Copyright 2010 by David G. Bakken.  All rights reserved.

The current issue of The Economist (January 30 -February 5 2010) features a 15-page special report on social networking.  Typically thorough, the report covers history, the differences between major players (Facebook, Twitter, and MySpace), benefits for small businesses, potential sources of profit for social networking sites, and some of the “peripheral” issues–such as the impact on office productivity and privacy concerns.  For any marketers who’ve been caught by surprise by the emergence of social media and social networking as marketing forces or been watching out of the corner of their eye, this special report might be especially informative. (more…)

Have you heard about the Facebook Gross National Happiness Index?  On Monday, October 12, the Times ran an article (by Noam Cohen) reporting some of the findings based on analysis of two years’ worth of Facebook status updates from 100 million users in the U.S.  The index was created by Adam D. I. Kramer, a doctoral candidate in social psychology at the University of Oregon, and is based on counts of positive and negative words in status updates.  According to the article, classification of words as positive or negative is based on the Linguistic Inquiry and Word Count dictionary.

Among the researchers’ conclusions:  we’re happier on Fridays than on Mondays; holidays also make Americans happy.  The premature death of a celebrity may make us sad.  According to a post by Mr. Kramer on the Facebook blog, the two “saddest” days–days with the highest numbers of negative words–were the days on which actor Heath Ledger and pop icon Michael Jackson died.  Mr. Kramer points out that, coincidentally, Mr. Ledger died on the day of the Asian stock market crash, which might have contributed to the degree of negativity.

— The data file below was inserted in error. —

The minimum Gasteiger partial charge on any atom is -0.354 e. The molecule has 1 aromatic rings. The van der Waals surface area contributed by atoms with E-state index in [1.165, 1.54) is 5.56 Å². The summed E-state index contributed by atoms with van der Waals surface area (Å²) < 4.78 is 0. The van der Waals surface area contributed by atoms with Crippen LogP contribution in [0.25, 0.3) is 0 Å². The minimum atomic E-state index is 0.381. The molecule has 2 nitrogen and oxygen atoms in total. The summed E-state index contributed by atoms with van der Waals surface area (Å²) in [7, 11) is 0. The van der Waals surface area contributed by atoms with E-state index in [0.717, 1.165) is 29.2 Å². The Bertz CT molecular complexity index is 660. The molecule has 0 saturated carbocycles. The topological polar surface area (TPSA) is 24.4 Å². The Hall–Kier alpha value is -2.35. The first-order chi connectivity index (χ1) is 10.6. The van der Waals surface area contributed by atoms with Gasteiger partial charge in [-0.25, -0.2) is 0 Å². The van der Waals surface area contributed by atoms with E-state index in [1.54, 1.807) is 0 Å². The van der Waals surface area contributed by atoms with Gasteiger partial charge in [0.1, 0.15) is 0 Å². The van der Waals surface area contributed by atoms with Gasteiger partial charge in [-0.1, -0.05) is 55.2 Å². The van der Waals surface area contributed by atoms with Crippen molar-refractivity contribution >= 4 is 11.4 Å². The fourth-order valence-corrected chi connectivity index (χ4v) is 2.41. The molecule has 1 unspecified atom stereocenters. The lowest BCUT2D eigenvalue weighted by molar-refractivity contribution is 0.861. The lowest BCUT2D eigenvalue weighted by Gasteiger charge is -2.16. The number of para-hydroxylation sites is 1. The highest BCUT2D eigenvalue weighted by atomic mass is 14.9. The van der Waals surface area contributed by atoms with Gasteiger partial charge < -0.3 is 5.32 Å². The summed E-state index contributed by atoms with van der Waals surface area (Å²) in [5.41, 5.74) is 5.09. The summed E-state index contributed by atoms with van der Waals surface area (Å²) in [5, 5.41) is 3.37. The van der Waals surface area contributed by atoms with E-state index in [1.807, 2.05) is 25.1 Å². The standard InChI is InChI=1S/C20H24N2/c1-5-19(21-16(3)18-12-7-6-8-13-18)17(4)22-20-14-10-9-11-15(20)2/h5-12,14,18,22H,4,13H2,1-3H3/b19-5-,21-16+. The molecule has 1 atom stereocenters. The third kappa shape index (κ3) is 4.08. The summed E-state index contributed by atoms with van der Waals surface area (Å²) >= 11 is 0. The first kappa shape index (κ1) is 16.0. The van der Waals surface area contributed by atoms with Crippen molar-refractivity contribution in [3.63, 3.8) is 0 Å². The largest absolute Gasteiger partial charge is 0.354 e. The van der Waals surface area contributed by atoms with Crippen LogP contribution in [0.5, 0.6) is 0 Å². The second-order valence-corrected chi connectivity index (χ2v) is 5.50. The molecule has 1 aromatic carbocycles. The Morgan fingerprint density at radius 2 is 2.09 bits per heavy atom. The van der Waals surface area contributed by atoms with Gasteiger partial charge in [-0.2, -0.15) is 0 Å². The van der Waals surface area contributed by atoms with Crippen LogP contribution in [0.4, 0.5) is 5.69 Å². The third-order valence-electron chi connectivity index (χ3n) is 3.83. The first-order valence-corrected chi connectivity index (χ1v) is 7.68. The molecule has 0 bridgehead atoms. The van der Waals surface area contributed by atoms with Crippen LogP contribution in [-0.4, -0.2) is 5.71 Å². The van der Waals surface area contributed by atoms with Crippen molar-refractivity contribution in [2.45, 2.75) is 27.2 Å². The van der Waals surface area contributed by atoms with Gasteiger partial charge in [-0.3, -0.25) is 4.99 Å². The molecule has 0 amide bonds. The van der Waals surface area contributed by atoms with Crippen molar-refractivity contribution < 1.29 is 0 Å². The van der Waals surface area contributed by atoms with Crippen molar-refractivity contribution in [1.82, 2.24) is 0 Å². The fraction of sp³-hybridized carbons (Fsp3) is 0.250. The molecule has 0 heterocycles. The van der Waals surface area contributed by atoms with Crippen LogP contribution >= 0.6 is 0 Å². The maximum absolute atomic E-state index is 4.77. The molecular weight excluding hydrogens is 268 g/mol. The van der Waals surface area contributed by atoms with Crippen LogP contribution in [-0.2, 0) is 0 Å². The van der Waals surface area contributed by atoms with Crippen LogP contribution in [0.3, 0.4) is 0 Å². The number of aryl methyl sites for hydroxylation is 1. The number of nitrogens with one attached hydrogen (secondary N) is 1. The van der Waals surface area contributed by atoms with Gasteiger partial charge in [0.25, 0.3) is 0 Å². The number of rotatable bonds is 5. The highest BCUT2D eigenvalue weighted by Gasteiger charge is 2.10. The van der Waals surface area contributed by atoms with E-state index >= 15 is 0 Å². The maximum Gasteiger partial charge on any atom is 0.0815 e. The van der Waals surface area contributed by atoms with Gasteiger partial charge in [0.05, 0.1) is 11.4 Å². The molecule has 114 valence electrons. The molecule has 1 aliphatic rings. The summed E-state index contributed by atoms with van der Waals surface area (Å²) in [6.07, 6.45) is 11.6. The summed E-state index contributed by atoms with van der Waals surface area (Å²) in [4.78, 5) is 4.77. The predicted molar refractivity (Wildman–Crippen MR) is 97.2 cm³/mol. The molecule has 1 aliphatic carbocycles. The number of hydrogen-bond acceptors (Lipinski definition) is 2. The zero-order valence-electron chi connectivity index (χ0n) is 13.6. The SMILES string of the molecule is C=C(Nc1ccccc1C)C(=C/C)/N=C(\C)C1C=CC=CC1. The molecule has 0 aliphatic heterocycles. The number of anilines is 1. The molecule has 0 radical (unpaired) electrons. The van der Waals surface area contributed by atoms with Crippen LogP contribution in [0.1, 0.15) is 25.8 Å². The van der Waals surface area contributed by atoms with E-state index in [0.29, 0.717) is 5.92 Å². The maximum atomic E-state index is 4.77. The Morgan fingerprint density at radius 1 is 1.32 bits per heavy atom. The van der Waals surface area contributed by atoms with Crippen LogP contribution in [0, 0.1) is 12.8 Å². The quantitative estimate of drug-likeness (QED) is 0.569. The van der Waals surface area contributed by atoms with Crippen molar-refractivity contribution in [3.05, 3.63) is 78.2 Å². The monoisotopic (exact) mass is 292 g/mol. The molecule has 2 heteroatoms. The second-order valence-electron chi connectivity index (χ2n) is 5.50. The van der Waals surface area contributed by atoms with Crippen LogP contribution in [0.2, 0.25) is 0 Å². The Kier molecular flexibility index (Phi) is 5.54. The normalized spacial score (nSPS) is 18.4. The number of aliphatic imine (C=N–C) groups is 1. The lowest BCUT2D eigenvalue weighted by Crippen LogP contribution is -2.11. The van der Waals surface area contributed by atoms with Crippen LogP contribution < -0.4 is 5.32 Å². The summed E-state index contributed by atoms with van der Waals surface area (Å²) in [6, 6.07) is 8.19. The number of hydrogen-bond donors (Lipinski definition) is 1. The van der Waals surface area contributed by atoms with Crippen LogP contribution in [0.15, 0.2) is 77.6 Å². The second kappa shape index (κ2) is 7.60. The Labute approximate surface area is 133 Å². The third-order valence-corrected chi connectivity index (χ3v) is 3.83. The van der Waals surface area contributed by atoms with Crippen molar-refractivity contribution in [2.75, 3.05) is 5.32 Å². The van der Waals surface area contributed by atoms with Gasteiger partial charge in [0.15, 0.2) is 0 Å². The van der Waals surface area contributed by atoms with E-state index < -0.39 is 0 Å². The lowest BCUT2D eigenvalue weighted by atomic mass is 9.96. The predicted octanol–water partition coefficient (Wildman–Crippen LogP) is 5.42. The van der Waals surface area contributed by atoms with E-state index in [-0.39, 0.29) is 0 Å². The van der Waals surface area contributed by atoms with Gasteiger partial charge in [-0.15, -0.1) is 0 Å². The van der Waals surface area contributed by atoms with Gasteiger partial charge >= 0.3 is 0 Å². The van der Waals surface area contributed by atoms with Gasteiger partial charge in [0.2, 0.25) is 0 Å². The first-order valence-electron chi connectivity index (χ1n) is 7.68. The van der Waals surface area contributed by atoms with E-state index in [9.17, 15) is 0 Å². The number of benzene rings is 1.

We’re going to see a lot more of this kind of thing as researchers delve into the rich trove of information generated by users of search engines and web-enabled social networking.  The happiness index, based as it is on simple frequency analysis of words, is the tip of the iceberg.  At the moment, “social media”–I’m not exactly sure what that label means–is getting incredible attention in the marketing and marketing research community.  The question that has yet to be posed, let alone answered, is, “what exactly do we learn from all this information?”

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In the October 4, 2009 edition of The NY Times “Sunday Business” section (“It’s Brand New, but Make It Sound Familiar“), Mary Tripsas, an associate professor at the Harvard Business School, writes about the challenge of finding the right consumer reference points for innovations.  In a nutshell, consumers have a hard time figuring out innovation unless they can compare it to something that is more familiar.  One example offered in the column  comes from Arthur Markham, a professor of psychology at the University of Texas in Austin:  the less than blockbuster introduction of the Segway motorized personal transport device.  In a similar vein, Dan Ariely (Predictably Irrational) argues that comparison is a fundamental process in consumer decision making.

Estimating demand for really new innovations may just be the most difficult endeavor in market research.  A decade ago Robert Veryzer, Jr. identified six factors that make it difficult for consumers to react to innovation (“Key Factors Affecting Customer Evaluation of Discontinuous New Products,” Journal of Product Innovation Management, 1998, 15, 136-150) .  The first factor listed is “lack of familiarity with the product, with the way in which the product is used, or with the underlying technology.”  And one way consumers try to understand a discontinuous product is by comparison with things they already know about.

By and large, I think marketers and market researchers underestimate the fundamental role of comparison and contrast in the way we make judgments about products.  As Professor Tripsas makes clear, humans (consumers included) rely on categorization to understand the world.  Looking at a new, discontinuous product, we’re likely to ask, is it this or that? (more…)

In my post titled “I can’t tell you what ‘insight’ looks like, but I’ll know it when I see it” (28 May 2009) I mentioned a study conducted by Jonah Berger and Gael Le Mens on the rise and fall of popularity in given names. The latest issue of Knowledge@Wharton describes this research, and a link to the article, “How adoption speed affects the abandonement of cultural tastes.” For your convenience, clicking on this title here will take you to the article.  A key finding from this study is that the faster a name rises in popularity, the more quickly it falls out of favor.